Explained: An Automatic Car With a Manual Transmission Mode
The very first automatic transmission ever made dates back to the 1920s, and it wasn’t long before the automatic transmission was refined and put into automobiles. The first automatic transmission, patented by Alfred Horner Munro, used air pressure. However, two Brazilian engineers, Fernando Lehly Lemos and José Braz Araripe invented the automatic transmission that set the gold standard. These engineers invented the first hydraulic automatic transmission, which was quickly bought by General Motors and engineered into the Hydra-Matic transmission in the 1940s.
In the 80 years following the production of the Hydra-Matic automatic transmission, the automatic transmission has become the standard transmission for many cars around the world. While the dated manual transmission has been on its way out for years now, usually only being placed in sports cars and fuel-sipping economy cars, there is another option for those consumers looking to keep a little more control over their gear shifts; a manual transmission mode. Here is what you need to know about automatic transmissions with manual transmission modes.
What is an automatic transmission?
An automatic transmission is any transmission that changes gears automatically, hence the name. The alternative to this transmission is the manual transmission, which is a transmission that requires the driver to operate a clutch and change gears for the car. Per Car and Driver, two automatic transmission types are torque converter automatic transmissions and continuously variable transmissions, or CVTs.
Torque converter automatic transmissions use hydraulic fluid. This fluid, along with a torque converter that allows the engine to spin freely without the transmission at all times, uses fluid pressure to change gears. CVT transmissions use a belt and pulleys, which continuously change the ratio of the transmission for optimal fuel economy and performance. While fluid is used to help the CVT’s belt find friction, this fluid is different than the fluid used in typical torque converter transmissions.
CVTs have recently found their way into mainstream cars due to their ability to find optimal fuel economy and their ability to drive smoothly. Without physical gears, CVTs offer smooth driving experiences without notable gear shifts.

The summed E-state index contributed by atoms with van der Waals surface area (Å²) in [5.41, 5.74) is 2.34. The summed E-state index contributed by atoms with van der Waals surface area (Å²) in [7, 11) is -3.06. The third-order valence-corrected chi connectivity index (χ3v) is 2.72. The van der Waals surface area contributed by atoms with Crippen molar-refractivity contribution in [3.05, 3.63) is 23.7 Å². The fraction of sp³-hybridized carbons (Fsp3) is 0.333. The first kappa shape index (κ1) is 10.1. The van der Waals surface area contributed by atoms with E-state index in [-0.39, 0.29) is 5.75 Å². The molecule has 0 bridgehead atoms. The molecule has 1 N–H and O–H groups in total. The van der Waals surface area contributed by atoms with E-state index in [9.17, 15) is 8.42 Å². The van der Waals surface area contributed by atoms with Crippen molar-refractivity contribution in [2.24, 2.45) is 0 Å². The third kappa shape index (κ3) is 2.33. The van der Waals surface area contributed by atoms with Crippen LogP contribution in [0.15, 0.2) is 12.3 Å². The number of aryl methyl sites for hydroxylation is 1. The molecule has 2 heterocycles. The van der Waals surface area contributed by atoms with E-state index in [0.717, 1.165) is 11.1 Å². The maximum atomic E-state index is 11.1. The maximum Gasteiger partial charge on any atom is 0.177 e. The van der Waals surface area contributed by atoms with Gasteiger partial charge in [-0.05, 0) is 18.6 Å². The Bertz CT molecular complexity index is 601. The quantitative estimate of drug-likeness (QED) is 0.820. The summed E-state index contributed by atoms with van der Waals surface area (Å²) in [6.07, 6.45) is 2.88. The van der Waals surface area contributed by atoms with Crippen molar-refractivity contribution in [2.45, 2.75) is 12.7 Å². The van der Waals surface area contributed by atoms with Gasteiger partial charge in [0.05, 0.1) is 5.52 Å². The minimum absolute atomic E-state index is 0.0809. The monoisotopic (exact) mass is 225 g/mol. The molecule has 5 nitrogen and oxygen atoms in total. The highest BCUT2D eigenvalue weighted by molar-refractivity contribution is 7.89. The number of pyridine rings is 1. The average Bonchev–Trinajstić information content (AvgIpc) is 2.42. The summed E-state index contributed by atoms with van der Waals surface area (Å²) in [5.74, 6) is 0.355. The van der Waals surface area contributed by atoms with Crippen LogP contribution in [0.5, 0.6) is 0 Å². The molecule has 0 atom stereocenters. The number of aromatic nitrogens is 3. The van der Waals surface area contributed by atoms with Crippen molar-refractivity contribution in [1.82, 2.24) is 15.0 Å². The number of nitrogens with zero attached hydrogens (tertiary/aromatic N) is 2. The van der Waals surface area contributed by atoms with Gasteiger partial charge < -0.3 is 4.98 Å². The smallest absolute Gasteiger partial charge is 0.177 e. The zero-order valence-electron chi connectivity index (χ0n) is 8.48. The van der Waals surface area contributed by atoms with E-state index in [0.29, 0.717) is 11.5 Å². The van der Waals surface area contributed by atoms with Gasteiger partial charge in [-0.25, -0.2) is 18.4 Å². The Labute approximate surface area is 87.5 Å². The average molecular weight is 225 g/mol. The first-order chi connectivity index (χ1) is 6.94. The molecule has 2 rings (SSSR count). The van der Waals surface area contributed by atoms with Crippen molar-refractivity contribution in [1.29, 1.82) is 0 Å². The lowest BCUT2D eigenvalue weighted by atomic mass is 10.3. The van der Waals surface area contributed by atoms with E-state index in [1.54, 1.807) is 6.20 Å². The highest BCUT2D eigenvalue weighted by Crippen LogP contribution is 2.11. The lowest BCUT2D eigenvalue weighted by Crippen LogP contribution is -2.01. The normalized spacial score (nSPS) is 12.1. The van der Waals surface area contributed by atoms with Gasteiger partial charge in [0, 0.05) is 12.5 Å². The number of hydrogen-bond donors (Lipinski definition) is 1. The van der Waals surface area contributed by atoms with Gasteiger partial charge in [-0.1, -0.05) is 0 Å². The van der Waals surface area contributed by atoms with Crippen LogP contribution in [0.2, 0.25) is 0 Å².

How to drive an automatic car in manual mode
Many automatic transmission cars today have a “manual mode”, which is simply an automatic transmission that allows you to stay in gears as long as you want for optimal performance, or for the feeling of total control over the vehicle that a manual transmission offers. Traditional automatic transmissions will often have a manual select feature on the gearshift or paddle shifters behind the steering wheel, which you click up or down to change gears.
Some CVT transmissions found in vehicles today have a manual mode as well, but since these transmissions do not have physical gears, the manual mode is simply giving you simulated gear changes when placed in manual mode.
Truthfully, almost every automatic car ever made technically has a “manual mode.” On classic automatics, it is common to see “1,2,3” next to Drive on the gearshift. Placing your vehicle in “2” ensures your vehicle shifts between 1st and 2nd gear, without going higher than the gear you selected.
Does an automatic car in manual mode save gas?
Because cars with manual transmissions historically get better fuel economy than their automatic counterparts, many drivers seem to think that if they shift into manual mode on their automatic transmission, they are bound to find the perfect shifts for optimal fuel economy. Today, however, that isn’t true. With automatic transmission engineering and technology advancements, automatic transmissions, especially CVTs, offer better fuel economy than many manual transmission cars.
Manual modes on automatic transmissions are typically there for the fun factor. With a manual mode, you can control the car to the full extent whenever you want, or shift back into regular automatic mode when you want to relax and take the hard work away from the driving experience.
The best of both worlds
With current automatic transmissions offering better fuel economy than most manual transmissions, and with just about every automatic transmission offering a manual or sport mode, you really can get the drivability and excitement of a manual transmission with the convenience of an automatic transmission anytime.
Most sports cars still offer manual transmissions in their lineups, but with many sports cars such as the Chevrolet Corvette axing their manual offerings for advanced, fast-shifting, dual-clutch automatic transmissions, there isn’t too much love and excitement lost for these sports cars that are losing a traditional clutch pedal.